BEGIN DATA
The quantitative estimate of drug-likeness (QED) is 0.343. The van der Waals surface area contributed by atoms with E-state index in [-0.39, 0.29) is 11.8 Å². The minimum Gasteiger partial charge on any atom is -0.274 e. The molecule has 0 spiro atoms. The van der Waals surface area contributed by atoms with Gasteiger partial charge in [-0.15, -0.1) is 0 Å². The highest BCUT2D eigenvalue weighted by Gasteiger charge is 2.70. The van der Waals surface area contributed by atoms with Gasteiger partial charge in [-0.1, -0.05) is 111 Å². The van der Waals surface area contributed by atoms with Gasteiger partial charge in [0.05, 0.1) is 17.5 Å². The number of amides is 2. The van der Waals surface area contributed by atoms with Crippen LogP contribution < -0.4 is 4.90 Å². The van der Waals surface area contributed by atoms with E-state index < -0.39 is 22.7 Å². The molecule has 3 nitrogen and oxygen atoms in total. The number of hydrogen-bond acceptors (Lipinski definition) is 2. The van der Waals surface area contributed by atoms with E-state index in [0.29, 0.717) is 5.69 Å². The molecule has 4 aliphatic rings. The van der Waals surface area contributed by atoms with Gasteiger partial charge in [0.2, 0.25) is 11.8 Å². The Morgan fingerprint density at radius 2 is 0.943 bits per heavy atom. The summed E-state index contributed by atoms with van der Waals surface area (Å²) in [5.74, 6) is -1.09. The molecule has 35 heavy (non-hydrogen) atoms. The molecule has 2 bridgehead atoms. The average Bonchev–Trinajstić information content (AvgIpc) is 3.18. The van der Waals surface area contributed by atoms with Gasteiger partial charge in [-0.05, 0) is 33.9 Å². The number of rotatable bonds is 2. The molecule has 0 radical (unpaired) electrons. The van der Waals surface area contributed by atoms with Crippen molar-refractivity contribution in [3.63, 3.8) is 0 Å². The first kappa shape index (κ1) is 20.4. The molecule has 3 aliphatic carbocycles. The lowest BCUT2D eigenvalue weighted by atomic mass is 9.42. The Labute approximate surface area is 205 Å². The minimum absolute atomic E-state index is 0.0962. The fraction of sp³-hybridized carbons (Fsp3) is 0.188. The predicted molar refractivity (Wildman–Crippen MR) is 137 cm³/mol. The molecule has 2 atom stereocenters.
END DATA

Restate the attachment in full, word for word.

The quantitative estimate of drug-likeness (QED) is 0.343. The van der Waals surface area contributed by atoms with E-state index in [-0.39, 0.29) is 11.8 Å². The minimum Gasteiger partial charge on any atom is -0.274 e. The molecule has 0 spiro atoms. The van der Waals surface area contributed by atoms with Gasteiger partial charge in [-0.15, -0.1) is 0 Å². The highest BCUT2D eigenvalue weighted by Gasteiger charge is 2.70. The van der Waals surface area contributed by atoms with Gasteiger partial charge in [-0.1, -0.05) is 111 Å². The van der Waals surface area contributed by atoms with Gasteiger partial charge in [0.05, 0.1) is 17.5 Å². The number of amides is 2. The van der Waals surface area contributed by atoms with Crippen LogP contribution < -0.4 is 4.90 Å². The van der Waals surface area contributed by atoms with E-state index < -0.39 is 22.7 Å². The molecule has 3 nitrogen and oxygen atoms in total. The number of hydrogen-bond acceptors (Lipinski definition) is 2. The van der Waals surface area contributed by atoms with E-state index in [0.29, 0.717) is 5.69 Å². The molecule has 4 aliphatic rings. The van der Waals surface area contributed by atoms with Gasteiger partial charge in [0.2, 0.25) is 11.8 Å². The Morgan fingerprint density at radius 2 is 0.943 bits per heavy atom. The summed E-state index contributed by atoms with van der Waals surface area (Å²) in [5.74, 6) is -1.09. The molecule has 35 heavy (non-hydrogen) atoms. The molecule has 2 bridgehead atoms. The average Bonchev–Trinajstić information content (AvgIpc) is 3.18. The van der Waals surface area contributed by atoms with Gasteiger partial charge in [-0.05, 0) is 33.9 Å². The number of rotatable bonds is 2. The molecule has 0 radical (unpaired) electrons. The van der Waals surface area contributed by atoms with Crippen molar-refractivity contribution in [3.63, 3.8) is 0 Å². The first kappa shape index (κ1) is 20.4. The molecule has 3 aliphatic carbocycles. The lowest BCUT2D eigenvalue weighted by atomic mass is 9.42. The Labute approximate surface area is 205 Å². The minimum absolute atomic E-state index is 0.0962. The fraction of sp³-hybridized carbons (Fsp3) is 0.188. The predicted molar refractivity (Wildman–Crippen MR) is 137 cm³/mol. The molecule has 2 atom stereocenters.